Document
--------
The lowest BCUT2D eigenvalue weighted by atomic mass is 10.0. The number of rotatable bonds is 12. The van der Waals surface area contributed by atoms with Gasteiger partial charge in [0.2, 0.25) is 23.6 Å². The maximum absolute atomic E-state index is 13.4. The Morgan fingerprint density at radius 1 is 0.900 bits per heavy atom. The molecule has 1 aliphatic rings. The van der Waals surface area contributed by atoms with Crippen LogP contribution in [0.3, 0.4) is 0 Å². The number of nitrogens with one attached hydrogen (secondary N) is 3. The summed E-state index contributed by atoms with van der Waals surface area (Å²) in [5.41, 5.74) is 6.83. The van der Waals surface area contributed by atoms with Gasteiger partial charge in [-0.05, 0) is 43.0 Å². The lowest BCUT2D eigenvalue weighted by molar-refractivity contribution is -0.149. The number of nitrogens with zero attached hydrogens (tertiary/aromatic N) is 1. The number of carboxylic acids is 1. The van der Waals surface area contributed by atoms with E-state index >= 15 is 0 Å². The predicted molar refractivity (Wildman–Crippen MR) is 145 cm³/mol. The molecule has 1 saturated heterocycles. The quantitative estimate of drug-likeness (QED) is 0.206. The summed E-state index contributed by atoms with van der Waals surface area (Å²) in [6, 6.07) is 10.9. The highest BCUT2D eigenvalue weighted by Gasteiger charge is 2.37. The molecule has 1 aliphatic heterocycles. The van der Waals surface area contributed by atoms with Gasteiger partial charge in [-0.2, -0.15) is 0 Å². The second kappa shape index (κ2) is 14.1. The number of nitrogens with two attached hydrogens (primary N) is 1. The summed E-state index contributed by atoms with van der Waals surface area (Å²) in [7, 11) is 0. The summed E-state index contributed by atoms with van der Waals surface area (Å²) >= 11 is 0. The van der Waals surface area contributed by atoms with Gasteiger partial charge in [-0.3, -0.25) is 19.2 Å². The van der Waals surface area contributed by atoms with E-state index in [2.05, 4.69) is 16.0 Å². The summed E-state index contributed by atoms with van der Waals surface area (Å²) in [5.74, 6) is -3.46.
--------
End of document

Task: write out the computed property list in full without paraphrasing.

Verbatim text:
The lowest BCUT2D eigenvalue weighted by atomic mass is 10.0. The number of rotatable bonds is 12. The van der Waals surface area contributed by atoms with Gasteiger partial charge in [0.2, 0.25) is 23.6 Å². The maximum absolute atomic E-state index is 13.4. The Morgan fingerprint density at radius 1 is 0.900 bits per heavy atom. The molecule has 1 aliphatic rings. The van der Waals surface area contributed by atoms with Crippen LogP contribution in [0.3, 0.4) is 0 Å². The number of nitrogens with one attached hydrogen (secondary N) is 3. The summed E-state index contributed by atoms with van der Waals surface area (Å²) in [5.41, 5.74) is 6.83. The van der Waals surface area contributed by atoms with Gasteiger partial charge in [-0.05, 0) is 43.0 Å². The lowest BCUT2D eigenvalue weighted by molar-refractivity contribution is -0.149. The number of nitrogens with zero attached hydrogens (tertiary/aromatic N) is 1. The number of carboxylic acids is 1. The van der Waals surface area contributed by atoms with E-state index >= 15 is 0 Å². The predicted molar refractivity (Wildman–Crippen MR) is 145 cm³/mol. The molecule has 1 saturated heterocycles. The quantitative estimate of drug-likeness (QED) is 0.206. The summed E-state index contributed by atoms with van der Waals surface area (Å²) in [6, 6.07) is 10.9. The highest BCUT2D eigenvalue weighted by Gasteiger charge is 2.37. The molecule has 1 aliphatic heterocycles. The van der Waals surface area contributed by atoms with Gasteiger partial charge in [-0.2, -0.15) is 0 Å². The second kappa shape index (κ2) is 14.1. The number of nitrogens with two attached hydrogens (primary N) is 1. The summed E-state index contributed by atoms with van der Waals surface area (Å²) in [7, 11) is 0. The summed E-state index contributed by atoms with van der Waals surface area (Å²) >= 11 is 0. The van der Waals surface area contributed by atoms with Gasteiger partial charge in [-0.3, -0.25) is 19.2 Å². The van der Waals surface area contributed by atoms with E-state index in [2.05, 4.69) is 16.0 Å². The summed E-state index contributed by atoms with van der Waals surface area (Å²) in [5.74, 6) is -3.46.